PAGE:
Monday, December 26, 2016

Didn't weigh down Santa's sleigh much this year

After a number of years, I have finally given in, thrown in the towel, surrendered, capitulated.  It's not that I ever doubted the consensus view that a high quality, small combination square is an essential tool for woodworkers, it was that I wasn't willing to pay the price of a really good one.

Two years ago, I thought I had outsmarted the marketplace.  I took my machinist's square to Sears and methodically went through their 6" combination squares until I found one that was exactly square.  I paid my $9 and went home, chortling to myself about what I clever fellow I am.  My smugness was crushed by experience for two reasons.  The blade was hard to read and it had a tendency to slip.  You had to be very careful or the measurement you thought you had set would become a different one.  This problem became more and more severe until this fall I couldn't secure the blade at all, both problems leading to highly irritating measurement errors.  Exasperated, I threw it away.

I decided to ask for a Starrett, choking as I did so.  They're $95.  For a 6" combination square!  Don't tell me to find a used one.  Tried that, couldn't.  I have no knowledge of what it takes to make a tool like this, but I really can't understand why they cost this much.  I think it may be not only that they are made in the US of very high quality materials but that there is a lot of hand work in the final machining of each square to achieve the level of accuracy they guarantee.  I definitely don't think this one will slip.  Starrett isn't the only manufacturer of high quality combination squares, but it is the one I am familiar with.

As bad as my Sears square was, it definitely taught me that a small combination square is an essential tool, one that would certainly make my short, short list. It's strength is its versatility.  It's the kind of tool that you almost want to carry around in your shop apron.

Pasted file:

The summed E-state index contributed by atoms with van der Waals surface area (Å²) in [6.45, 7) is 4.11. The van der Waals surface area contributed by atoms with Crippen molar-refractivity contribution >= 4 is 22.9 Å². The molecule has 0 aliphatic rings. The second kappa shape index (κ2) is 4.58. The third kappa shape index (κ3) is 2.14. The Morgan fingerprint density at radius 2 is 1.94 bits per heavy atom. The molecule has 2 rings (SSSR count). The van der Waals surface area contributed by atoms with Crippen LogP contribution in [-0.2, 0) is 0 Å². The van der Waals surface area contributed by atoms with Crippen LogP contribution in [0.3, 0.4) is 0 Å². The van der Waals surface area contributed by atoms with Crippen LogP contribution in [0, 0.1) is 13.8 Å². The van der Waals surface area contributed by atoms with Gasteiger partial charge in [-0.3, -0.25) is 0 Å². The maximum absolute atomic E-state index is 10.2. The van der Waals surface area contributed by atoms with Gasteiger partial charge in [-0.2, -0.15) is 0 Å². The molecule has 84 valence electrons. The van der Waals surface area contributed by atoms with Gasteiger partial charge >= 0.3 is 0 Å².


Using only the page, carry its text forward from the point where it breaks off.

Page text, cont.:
I have several other small squares.  I have the Veritas sliding square and it is better for some applications, particularly when you are making an "x" and "y" measurement at once.  I also have this Incra T-rule, very accurate but I almost never use it.  In the end, nothing beats a small combination square for all-around utility and accuracy.  I could easily live without the others.

I have one more small square that I couldn't live without, a 3" Starrett stainless steel machinist's square that I inherited from my father-in-law.  This little thing is so darn handy for doing things like checking an edge when I am jointing, checking my dovetails, etc.  I just looked and they cost $70 new.



  1. Funny what tools mean to one person but not another. I have a 12 and 6 inch Starrett that I hardly use at all. At one time they were my do it all tool and now I use the red Woodpecker squares almost exclusively.

  2. I really like my Starrett six inch square. It definitely is worth the price.

    I like the idea of Ralph's Woodpecker suggestion, only I think they are ugly. I'm afraid to try one for the fear that I might like it. 😀

  3. I have that 6" Incra T-rule and love it, though I only use it once in a while. I bit the bullet a couple years ago and bought a Starrett 12" combo square. It cost a lot, but it's great and I know I'll never need another (unless I drop it and step on it). But the funny thing is, I use a 4" machinist square for most of my edge checking and knife marking.

    1. I'm with you Matt. The Incra is a great rule but I don't use it that much. A very small machinist's square is really really nice to have. To me it is one of two small squares that are must have. I wouldn't have known that had I not inherited it from my father-in-law and then found myself reaching for it.

  4. I have a six inch Starrett I bought from an old machinist. Love it. It's the chromed rule, and combined with its age and much use is harder to read. But it's a great size. I've since bought the 12" too, largely on how impressed I am with the six inch and its accuracy after heavy machinist use for 30 years. You know what they say about buying good tools: buy once, cry once. You won't regret spending the extra money.